You might think it’s okay to insult someone based on the outfit they are wearing and not worry much about the outcome of doing so, but if said person turns out to be the daughter of the devil himself it might have been best to not insult her at all, because now comes the punishment.
She will likely start by locking you in place with a bear trap and then unleash a giant hammer to hit you square in the face sending you flying onto a springboard that will bounce you through the air and into a basketball hoop.
If that wasn’t enough, once you’re on the ground she will likely hit you with a torture device of sorts, only to then finish you off with a bladed highheel kick to the face to ground you permanently.
Welcome to Deception IV: The Nightmare Princess.
Believe it or not that elaborate display of sadistic behaviour is what makes up the core gameplay of Deception IV: The Nightmare Princes and ultimately what is the single factor between a satisfying experience and a forgettable announce.
Deception IV: The Nightmare Princes see you taking up the role of Valgyrie who is the second daughter of ‘the chosen one’ or simply the devil, and who must harvest the souls of humans in order to bring about the devil’s great return. Deception IV: The Nightmare Princes takes place shortly after the end of Deception IV and is in a sense an expansion of that game. In fact Deception IV: The Nightmare Princes comes with Deception IV as well so you can experience both the core game and the Nightmare Princess all in one nice package.
The main difference with the two however is that Deception IV is a more linear level based game with Nightmare Princess being quest based along a quest tree with many different paths that at times is a bit overwhelming.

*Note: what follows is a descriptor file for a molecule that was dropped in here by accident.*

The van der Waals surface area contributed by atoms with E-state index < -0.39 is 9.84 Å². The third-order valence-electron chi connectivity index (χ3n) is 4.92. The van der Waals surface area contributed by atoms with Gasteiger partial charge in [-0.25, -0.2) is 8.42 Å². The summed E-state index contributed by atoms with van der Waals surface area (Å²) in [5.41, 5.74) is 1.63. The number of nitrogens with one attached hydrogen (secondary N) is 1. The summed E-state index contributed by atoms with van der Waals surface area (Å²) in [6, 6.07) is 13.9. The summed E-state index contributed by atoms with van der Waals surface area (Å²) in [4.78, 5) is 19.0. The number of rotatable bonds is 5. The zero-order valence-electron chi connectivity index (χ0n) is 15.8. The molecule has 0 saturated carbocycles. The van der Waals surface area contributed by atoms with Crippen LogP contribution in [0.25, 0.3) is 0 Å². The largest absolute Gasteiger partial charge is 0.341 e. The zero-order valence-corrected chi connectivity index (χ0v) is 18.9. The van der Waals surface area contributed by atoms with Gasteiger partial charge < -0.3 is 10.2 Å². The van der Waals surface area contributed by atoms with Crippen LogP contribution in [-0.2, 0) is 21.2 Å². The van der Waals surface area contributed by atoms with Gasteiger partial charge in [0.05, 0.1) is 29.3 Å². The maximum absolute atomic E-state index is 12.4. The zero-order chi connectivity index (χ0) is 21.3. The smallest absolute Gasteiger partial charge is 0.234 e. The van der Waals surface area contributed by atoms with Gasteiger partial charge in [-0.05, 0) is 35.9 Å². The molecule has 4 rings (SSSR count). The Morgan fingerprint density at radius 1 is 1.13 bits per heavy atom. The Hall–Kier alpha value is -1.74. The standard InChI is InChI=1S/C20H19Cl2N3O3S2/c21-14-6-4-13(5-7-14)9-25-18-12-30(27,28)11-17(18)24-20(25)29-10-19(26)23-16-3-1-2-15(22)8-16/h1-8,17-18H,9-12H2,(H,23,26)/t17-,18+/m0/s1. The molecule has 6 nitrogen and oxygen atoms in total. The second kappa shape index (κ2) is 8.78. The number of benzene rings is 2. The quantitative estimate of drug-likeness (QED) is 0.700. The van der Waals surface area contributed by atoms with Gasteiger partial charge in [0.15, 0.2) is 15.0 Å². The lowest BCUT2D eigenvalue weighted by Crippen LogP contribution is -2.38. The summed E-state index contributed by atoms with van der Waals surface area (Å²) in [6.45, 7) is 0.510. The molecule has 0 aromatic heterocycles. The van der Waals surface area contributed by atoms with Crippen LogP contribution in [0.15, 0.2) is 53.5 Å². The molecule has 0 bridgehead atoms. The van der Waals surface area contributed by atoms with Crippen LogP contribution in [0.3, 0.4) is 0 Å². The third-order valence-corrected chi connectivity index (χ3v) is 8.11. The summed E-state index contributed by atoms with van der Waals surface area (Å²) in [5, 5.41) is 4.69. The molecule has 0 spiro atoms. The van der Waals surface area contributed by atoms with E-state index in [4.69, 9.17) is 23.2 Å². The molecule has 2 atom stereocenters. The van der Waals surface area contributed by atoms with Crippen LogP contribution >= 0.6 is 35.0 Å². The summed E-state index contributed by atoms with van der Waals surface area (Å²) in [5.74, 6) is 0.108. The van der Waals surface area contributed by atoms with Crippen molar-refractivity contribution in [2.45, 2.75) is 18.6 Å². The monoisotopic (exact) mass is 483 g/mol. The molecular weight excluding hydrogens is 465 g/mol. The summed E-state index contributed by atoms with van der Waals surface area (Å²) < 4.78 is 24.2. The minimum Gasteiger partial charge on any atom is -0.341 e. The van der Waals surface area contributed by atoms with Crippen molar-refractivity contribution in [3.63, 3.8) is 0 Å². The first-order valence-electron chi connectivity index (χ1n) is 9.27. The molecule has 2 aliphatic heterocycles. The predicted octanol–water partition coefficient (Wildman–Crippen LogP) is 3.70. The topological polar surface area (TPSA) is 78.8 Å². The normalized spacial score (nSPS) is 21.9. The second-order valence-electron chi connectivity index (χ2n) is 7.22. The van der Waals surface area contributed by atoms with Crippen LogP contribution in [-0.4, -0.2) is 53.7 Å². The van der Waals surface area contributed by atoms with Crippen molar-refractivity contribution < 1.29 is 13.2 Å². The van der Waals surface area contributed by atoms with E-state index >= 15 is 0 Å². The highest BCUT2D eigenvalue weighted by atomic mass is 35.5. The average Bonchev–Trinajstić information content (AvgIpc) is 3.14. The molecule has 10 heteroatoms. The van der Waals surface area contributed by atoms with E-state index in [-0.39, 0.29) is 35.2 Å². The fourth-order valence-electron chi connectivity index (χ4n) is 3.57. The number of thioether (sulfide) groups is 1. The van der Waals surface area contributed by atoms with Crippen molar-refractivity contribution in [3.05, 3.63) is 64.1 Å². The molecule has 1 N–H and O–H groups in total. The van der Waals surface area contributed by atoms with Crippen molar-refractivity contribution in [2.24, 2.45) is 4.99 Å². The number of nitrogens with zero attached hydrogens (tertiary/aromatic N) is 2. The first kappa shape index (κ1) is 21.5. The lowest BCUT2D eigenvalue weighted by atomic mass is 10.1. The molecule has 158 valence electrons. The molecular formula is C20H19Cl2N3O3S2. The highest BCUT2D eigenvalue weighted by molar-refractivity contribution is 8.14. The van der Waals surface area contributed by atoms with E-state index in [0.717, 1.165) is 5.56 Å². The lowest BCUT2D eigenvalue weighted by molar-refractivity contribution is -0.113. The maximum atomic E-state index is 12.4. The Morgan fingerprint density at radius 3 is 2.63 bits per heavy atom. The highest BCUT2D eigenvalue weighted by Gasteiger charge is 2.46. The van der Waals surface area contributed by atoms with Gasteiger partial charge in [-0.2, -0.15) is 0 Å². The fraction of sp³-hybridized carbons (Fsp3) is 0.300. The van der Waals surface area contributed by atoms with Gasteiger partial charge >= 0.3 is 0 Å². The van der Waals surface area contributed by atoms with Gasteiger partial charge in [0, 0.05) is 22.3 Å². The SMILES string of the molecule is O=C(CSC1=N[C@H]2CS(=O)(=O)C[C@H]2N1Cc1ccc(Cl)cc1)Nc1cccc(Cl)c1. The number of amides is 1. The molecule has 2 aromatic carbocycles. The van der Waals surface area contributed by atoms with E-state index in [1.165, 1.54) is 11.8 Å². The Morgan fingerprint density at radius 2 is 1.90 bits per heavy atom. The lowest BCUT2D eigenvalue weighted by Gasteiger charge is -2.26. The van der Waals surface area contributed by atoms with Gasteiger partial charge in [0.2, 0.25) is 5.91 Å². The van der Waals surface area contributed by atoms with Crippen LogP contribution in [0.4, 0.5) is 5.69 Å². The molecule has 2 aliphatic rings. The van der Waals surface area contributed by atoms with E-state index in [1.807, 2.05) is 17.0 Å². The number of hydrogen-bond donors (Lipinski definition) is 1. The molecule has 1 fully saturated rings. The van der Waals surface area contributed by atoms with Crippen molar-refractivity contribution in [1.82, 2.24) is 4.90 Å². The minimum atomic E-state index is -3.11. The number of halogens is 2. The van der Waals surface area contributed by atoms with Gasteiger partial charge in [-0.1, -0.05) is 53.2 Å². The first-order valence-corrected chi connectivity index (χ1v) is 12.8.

Once you are past the story cutscenes and set up page where you pick your traps and abilities, alongside checking enemy information, it is time to begin the stage. This is where we run into the first gripe I have with Deception IV: The Nightmare Princes and that is the timer.
Stages are more often than not timed with a 300 second timer. Plenty of time once you know what you are doing but when you’re facing harder to kill enemies it can sometimes be a close call. Each stage however has three objectives you can complete to unlock new traps and routes on the quest tree. Some of these can be a right challenge to work out but once you do it is a rather proud moment. Other than that there isn’t a lot to Deception IV: The Nightmare Princes other then looking at the backstory of your enemies and studying their weakness so you can ensure the most effective and sometimes psychopathic method of torture.
It’s worth noting as well that each stage is themed in a different way and offers a number of different stage traps you can use as part of your combos. These range from castles to children’s playgrounds and even a school gym because honestly, why the heck not? Your placement of traps is down in a pause screen of sorts when you place your traps like chess pieces using the on screen information to create a good flow to then unpause and lead your victim into.